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New Staffing Structures Piloted in Nashville Schools

By Tom Vander Ark — December 22, 2014 3 min read
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The most important lesson of the last 20 years is that talent matters. It has been a challenge, however, to implement that lesson by staffing every
classroom in America with a highly skilled teacher. Fortunately, most schools and districts have some experienced and skilled teachers that consistently
produce great results. New tools and new school models create the potential to extend the reach of the great teachers.

According to Andy Calkins, director of the national new school grant program Next Generation Learning Challenge, next generation schools
offer students blended, personalized, and competency-based learning. Teachers should expect the same kinds of learning opportunities--a personalized
development plan, a supportive team-based environment, multimodal opportunities to learn, and opportunities to increase their impact based on demonstrated
expertise.

For the last four years Public Impact, a North Carolina think tank, has been leading the effort to identify and now
test strategies to extend the impact of great teachers and improve working conditions and learning opportunities for all educators. Public Impact calls
this creating an Opportunity Culture. The initiative includes a web site that documents innovative staffing
strategies that are being deployed by a group of districts including Nashville Public Schools.

In 2011, Nashville created an Innovation Zone to support a group of struggling schools. Three of the 10 iZone schools were selected to implement
Opportunity Culture models in 2013-14 to extend the reach of excellent teachers and their teams. Piloting job-redesign concepts became an integral part of
the turnaround initiative.

In contrast to class size limits approved by Washington State voters last month, these new staffing models call for schools to extend the reach of
excellent teachers and their teams to more students, for more pay, within regular budgets, providing enhanced time for collaboration and on-the-job
learning at school. Each school creates a school design team of teachers and administrators charged with selecting and adapting the Opportunity Culture job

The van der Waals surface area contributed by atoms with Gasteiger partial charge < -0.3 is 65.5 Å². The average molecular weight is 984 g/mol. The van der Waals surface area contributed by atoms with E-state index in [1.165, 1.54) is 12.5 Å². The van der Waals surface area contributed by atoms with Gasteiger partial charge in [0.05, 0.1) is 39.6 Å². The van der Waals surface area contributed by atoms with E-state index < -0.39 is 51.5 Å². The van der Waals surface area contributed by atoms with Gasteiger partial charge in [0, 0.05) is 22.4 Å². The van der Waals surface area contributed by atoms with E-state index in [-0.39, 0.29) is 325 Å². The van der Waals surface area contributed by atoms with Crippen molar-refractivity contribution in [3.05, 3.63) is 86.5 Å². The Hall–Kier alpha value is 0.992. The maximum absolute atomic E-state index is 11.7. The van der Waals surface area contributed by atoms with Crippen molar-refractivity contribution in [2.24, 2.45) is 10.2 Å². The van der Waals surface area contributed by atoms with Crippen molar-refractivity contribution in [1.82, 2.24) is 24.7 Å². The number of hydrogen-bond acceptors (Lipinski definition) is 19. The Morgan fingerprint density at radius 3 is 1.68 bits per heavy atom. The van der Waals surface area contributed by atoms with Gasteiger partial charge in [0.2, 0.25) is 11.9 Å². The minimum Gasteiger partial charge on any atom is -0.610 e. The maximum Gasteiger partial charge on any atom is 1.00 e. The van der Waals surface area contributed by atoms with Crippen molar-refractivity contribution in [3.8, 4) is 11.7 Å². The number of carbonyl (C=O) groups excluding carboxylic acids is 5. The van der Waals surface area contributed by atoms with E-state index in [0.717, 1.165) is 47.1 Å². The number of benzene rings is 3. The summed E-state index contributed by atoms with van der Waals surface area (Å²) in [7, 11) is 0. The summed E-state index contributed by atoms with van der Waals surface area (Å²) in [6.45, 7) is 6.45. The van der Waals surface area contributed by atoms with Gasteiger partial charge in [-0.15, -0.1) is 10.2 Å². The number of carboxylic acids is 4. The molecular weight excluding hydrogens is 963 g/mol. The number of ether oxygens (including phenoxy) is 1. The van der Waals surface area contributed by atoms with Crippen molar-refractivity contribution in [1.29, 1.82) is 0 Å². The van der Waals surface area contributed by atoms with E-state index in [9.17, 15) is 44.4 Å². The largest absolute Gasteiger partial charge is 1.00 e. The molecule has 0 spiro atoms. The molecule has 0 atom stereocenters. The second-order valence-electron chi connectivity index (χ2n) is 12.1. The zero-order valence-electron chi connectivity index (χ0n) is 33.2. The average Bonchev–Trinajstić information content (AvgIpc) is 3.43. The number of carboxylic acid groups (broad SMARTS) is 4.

models that best fit their school.

In videos of multi-classroom leaders and team teachers the educators describe the benefits of their Opportunity Culture roles. Principals
explain why Opportunity Culture has been a game changer for teachers and students: “You make sure that every single child is in a top-quality classroom,”
and “Absolutely the most powerful benefit is student achievement.”

Aspiring teachers. The Nashville initiative also includes an aspiring teacher program--a paid, year long student teaching position, funded through regular
school budgets. A new

case study

explores how the program has affected all the teachers on multi-classroom leaders’ teams, how it affects the pipeline of new teachers for these schools,
and the challenges the program faced early on.

When one of the participating schools implemented the Opportunity Culture job model it was the aspiring teachers who provided better support for the time students spend working independently in “learning centers” while protecting teachers’ time in small-group and direct instruction.

Aspiring teachers earn $10.52 per hour and have an early shot at full-time jobs at the end of their year--a much better deal than the typical shorter
unpaid student teaching experience. Especially since they work under the daily supervision of a proven excellent teacher.

Of the 33 aspiring teachers, 28 were students in a teacher preparation program and the others were teaching assistants or permanent substitute teachers.

The case study notes that piloting the aspiring teacher program and the Multi-Classroom Leadership roles (see details) at the same time, “Put many changes on teachers’
shoulders as they adjusted to the team-teaching model and the planning, collaboration, and coaching time it required.”

For more, see the Nashville case study
and the Opportunity Culture infographic.

The opinions expressed in Vander Ark on Innovation are strictly those of the author(s) and do not reflect the opinions or endorsement of Editorial Projects in Education, or any of its publications.

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